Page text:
The two clubs that scored fewer were Middlesbrough and Sunderland; both were also relegated, the Black Cats also having the third worst defensive record in the Premier League. Boro had a decent defensive record admittedly, but they won less games than any team because of their inability to stick the ball in the back of the net.
But is this going to be a typical season?
There's absolutely no obvious reason why it won't be because the bottom line is, if you don't score goals then you don't win games, and if you can't stop conceding then you lose games, lots of them.
The problem we have currently is that most of the teams showing the same traits as last season's relegated clubs have potential to improve, the likes of West Ham, Everton, and Stoke for example, and perhaps to a lesser extent Crystal Palace.
Chief among those potential improvers is Everton, currently trading at [12.0] to go down and still without a permanent manager.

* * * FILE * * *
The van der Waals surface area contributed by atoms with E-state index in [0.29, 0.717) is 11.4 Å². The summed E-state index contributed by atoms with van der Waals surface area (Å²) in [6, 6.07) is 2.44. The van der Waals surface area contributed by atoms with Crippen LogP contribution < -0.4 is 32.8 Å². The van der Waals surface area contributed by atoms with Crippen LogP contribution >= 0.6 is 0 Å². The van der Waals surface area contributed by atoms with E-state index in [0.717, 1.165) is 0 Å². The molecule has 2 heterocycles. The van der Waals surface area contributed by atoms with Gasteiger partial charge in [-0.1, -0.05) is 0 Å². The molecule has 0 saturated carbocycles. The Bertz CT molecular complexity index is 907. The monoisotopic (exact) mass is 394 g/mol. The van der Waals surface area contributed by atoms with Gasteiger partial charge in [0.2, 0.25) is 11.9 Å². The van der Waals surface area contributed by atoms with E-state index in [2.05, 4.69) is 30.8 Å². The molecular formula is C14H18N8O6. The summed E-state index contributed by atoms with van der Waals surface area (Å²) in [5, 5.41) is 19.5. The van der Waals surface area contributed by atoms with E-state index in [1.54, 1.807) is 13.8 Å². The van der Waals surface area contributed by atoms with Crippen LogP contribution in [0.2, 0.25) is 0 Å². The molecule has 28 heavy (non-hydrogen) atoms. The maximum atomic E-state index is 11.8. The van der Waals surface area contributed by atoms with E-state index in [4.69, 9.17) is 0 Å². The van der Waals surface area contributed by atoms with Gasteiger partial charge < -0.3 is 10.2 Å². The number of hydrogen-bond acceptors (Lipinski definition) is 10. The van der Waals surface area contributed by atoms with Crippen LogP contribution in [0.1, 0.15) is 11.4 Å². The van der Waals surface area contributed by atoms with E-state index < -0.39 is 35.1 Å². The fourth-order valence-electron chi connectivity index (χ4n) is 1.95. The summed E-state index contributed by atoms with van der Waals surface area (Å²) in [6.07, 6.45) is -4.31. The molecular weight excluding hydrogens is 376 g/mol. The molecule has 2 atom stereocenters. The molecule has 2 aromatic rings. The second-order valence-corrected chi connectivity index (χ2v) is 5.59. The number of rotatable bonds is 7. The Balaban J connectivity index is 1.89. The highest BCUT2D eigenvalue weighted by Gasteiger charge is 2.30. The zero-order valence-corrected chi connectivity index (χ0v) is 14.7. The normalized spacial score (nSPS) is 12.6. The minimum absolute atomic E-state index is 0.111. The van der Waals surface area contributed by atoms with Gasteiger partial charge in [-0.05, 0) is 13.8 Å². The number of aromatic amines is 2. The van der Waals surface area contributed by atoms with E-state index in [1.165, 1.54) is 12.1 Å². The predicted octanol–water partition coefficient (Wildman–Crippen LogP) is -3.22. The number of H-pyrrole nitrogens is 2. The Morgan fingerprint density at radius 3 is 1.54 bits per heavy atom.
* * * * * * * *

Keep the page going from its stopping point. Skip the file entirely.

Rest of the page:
But while the Toffees come out pretty badly in the goals stakes (only six clubs have scored fewer, while only one has conceded more) you feel that whoever comes in to take over at Goodison Park - Sam Allardyce is the strong favourite on the Exchange - will be able to improve this talented squad at both ends of the pitch. They'll surely score more goals, and it's impossible not to see them tightening up at the back. They won't go down.
The one club to have conceded more than Everton's 22 goals this term is West Ham (23), and they have also just sacked their manager, bringing in David Moyes to replace Slaven Bilic.
Ben McAleer thinks that's a bad move, and I take his point, but odds of just [3.3] about the Hammers going down make little appeal. They have goalscorers in their side, plenty of them in fact, but more than that - as Ben also explains - it looks like the West Ham players had lost belief in Bilic.
They might not have much belief in Moyes either in time, but often a change in manager can work wonders for a team that just lost faith in their previous boss rather than being a team not good enough survive.